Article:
In Reply: Our study examined whether the data used for publicly reported performance could be used by patients to choose higher-quality hospitals and developed a composite measure that may help find a statistically significant association. Dr Hyder asks whether statistically significant findings in our composite measure (S-INF) and lack of statistical significance in the individual measures may have occurred because of differences in the populations meeting inclusion criteria for any SCIP measure vs those available for the S-INF composite measure. In fact, the individual measure analysis is a building block for the composite measure analysis, as pointed out by Dr Gold in his letter. A hospital that does not perform well on the individual measures cannot perform well on the composite measure. Furthermore, if performance on the individual measures is not aligned with improved quality of care, neither will be the composite measure.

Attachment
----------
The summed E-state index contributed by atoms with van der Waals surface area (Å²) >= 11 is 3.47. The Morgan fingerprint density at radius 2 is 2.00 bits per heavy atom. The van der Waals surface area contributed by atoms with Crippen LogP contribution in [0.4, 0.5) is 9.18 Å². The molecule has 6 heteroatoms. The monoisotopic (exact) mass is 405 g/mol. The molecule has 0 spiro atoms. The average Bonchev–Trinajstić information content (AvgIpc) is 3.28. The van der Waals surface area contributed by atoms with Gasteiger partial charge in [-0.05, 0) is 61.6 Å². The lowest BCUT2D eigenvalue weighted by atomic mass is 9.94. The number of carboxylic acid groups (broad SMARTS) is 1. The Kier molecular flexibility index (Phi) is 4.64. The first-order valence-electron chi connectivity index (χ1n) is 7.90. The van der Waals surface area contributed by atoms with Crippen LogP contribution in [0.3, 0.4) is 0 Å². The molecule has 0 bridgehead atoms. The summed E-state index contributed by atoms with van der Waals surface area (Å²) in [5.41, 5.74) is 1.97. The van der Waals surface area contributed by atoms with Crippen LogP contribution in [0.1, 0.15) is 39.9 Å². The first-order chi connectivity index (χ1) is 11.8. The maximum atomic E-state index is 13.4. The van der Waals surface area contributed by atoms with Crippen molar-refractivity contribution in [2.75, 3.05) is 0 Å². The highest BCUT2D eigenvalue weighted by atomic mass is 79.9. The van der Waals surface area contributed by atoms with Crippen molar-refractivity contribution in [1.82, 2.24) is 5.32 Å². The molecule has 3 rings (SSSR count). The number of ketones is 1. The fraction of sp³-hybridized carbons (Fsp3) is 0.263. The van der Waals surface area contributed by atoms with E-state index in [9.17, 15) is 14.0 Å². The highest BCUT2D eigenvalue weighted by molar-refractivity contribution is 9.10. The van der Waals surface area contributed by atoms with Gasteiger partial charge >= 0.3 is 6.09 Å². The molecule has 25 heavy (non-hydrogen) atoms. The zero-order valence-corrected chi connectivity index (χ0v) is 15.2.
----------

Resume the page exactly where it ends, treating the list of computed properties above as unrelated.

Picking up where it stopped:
Stulberg JJ, Koroukian SM, Delaney CP. Surgical Care Improvement Project Adherence and Postoperative Infections—Reply. JAMA. 2010;304(15):1669-1672. doi:10.1001/jama.2010.1463